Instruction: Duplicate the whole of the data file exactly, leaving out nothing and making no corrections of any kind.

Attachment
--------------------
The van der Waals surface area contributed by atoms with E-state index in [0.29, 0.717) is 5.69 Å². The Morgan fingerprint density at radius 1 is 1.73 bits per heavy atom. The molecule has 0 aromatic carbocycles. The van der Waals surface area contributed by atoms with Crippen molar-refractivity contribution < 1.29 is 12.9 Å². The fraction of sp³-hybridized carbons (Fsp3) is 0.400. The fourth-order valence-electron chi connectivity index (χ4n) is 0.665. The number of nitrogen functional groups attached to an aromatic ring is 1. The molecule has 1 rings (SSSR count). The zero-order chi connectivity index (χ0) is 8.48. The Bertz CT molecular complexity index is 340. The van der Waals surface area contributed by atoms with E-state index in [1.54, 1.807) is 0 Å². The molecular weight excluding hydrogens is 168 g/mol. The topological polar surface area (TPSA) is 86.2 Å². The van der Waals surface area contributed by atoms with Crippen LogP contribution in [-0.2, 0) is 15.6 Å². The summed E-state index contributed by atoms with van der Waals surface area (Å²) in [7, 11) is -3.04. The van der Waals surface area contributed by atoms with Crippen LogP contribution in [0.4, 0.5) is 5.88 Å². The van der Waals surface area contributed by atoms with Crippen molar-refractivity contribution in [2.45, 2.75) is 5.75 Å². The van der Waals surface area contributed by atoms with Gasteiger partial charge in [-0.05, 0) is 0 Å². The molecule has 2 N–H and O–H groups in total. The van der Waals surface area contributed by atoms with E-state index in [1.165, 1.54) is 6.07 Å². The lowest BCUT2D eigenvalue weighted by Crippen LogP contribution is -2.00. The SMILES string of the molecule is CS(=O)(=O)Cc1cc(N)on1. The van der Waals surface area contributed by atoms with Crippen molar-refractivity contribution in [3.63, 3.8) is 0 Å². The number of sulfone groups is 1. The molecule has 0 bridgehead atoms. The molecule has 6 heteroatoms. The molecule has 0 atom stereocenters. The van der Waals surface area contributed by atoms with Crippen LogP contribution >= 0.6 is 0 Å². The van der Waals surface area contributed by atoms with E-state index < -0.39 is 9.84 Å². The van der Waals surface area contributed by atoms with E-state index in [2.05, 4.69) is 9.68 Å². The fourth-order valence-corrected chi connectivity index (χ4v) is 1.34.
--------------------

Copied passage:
The van der Waals surface area contributed by atoms with E-state index in [0.29, 0.717) is 5.69 Å². The Morgan fingerprint density at radius 1 is 1.73 bits per heavy atom. The molecule has 0 aromatic carbocycles. The van der Waals surface area contributed by atoms with Crippen molar-refractivity contribution < 1.29 is 12.9 Å². The fraction of sp³-hybridized carbons (Fsp3) is 0.400. The fourth-order valence-electron chi connectivity index (χ4n) is 0.665. The number of nitrogen functional groups attached to an aromatic ring is 1. The molecule has 1 rings (SSSR count). The zero-order chi connectivity index (χ0) is 8.48. The Bertz CT molecular complexity index is 340. The van der Waals surface area contributed by atoms with E-state index in [1.54, 1.807) is 0 Å². The molecular weight excluding hydrogens is 168 g/mol. The topological polar surface area (TPSA) is 86.2 Å². The van der Waals surface area contributed by atoms with Crippen LogP contribution in [-0.2, 0) is 15.6 Å². The summed E-state index contributed by atoms with van der Waals surface area (Å²) in [7, 11) is -3.04. The van der Waals surface area contributed by atoms with Crippen LogP contribution in [0.4, 0.5) is 5.88 Å². The van der Waals surface area contributed by atoms with Crippen molar-refractivity contribution in [2.45, 2.75) is 5.75 Å². The van der Waals surface area contributed by atoms with Gasteiger partial charge in [-0.05, 0) is 0 Å². The molecule has 2 N–H and O–H groups in total. The van der Waals surface area contributed by atoms with E-state index in [1.165, 1.54) is 6.07 Å². The lowest BCUT2D eigenvalue weighted by Crippen LogP contribution is -2.00. The SMILES string of the molecule is CS(=O)(=O)Cc1cc(N)on1. The van der Waals surface area contributed by atoms with Crippen molar-refractivity contribution in [3.63, 3.8) is 0 Å². The number of sulfone groups is 1. The molecule has 0 bridgehead atoms. The molecule has 6 heteroatoms. The molecule has 0 atom stereocenters. The van der Waals surface area contributed by atoms with Crippen LogP contribution >= 0.6 is 0 Å². The van der Waals surface area contributed by atoms with E-state index < -0.39 is 9.84 Å². The van der Waals surface area contributed by atoms with E-state index in [2.05, 4.69) is 9.68 Å². The fourth-order valence-corrected chi connectivity index (χ4v) is 1.34.